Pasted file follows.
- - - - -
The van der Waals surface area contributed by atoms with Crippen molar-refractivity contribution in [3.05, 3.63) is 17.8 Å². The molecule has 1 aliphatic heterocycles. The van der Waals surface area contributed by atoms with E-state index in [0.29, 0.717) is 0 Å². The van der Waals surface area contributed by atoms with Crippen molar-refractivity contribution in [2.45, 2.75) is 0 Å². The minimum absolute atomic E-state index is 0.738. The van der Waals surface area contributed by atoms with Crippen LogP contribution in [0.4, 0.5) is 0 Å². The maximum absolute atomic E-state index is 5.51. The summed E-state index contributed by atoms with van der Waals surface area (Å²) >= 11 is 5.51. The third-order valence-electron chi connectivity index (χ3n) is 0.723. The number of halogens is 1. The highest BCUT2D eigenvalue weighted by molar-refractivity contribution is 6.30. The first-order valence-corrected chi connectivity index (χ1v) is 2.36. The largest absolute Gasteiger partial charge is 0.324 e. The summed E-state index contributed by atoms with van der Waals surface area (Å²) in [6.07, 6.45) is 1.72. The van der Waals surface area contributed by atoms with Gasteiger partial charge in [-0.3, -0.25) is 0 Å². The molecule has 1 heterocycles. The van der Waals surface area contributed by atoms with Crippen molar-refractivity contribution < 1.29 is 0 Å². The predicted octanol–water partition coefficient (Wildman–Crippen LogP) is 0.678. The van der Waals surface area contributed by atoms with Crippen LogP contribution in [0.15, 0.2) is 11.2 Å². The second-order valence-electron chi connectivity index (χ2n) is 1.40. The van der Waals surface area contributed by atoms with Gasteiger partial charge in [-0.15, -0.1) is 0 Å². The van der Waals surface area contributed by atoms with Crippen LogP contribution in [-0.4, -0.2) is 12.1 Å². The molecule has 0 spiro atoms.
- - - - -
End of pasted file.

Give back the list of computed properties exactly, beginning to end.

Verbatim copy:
The van der Waals surface area contributed by atoms with Crippen molar-refractivity contribution in [3.05, 3.63) is 17.8 Å². The molecule has 1 aliphatic heterocycles. The van der Waals surface area contributed by atoms with E-state index in [0.29, 0.717) is 0 Å². The van der Waals surface area contributed by atoms with Crippen molar-refractivity contribution in [2.45, 2.75) is 0 Å². The minimum absolute atomic E-state index is 0.738. The van der Waals surface area contributed by atoms with Crippen LogP contribution in [0.4, 0.5) is 0 Å². The maximum absolute atomic E-state index is 5.51. The summed E-state index contributed by atoms with van der Waals surface area (Å²) >= 11 is 5.51. The third-order valence-electron chi connectivity index (χ3n) is 0.723. The number of halogens is 1. The highest BCUT2D eigenvalue weighted by molar-refractivity contribution is 6.30. The first-order valence-corrected chi connectivity index (χ1v) is 2.36. The largest absolute Gasteiger partial charge is 0.324 e. The summed E-state index contributed by atoms with van der Waals surface area (Å²) in [6.07, 6.45) is 1.72. The van der Waals surface area contributed by atoms with Gasteiger partial charge in [-0.3, -0.25) is 0 Å². The molecule has 1 heterocycles. The van der Waals surface area contributed by atoms with Crippen molar-refractivity contribution < 1.29 is 0 Å². The predicted octanol–water partition coefficient (Wildman–Crippen LogP) is 0.678. The van der Waals surface area contributed by atoms with Crippen LogP contribution in [0.15, 0.2) is 11.2 Å². The second-order valence-electron chi connectivity index (χ2n) is 1.40. The van der Waals surface area contributed by atoms with Gasteiger partial charge in [-0.15, -0.1) is 0 Å². The van der Waals surface area contributed by atoms with Crippen LogP contribution in [-0.4, -0.2) is 12.1 Å². The molecule has 0 spiro atoms.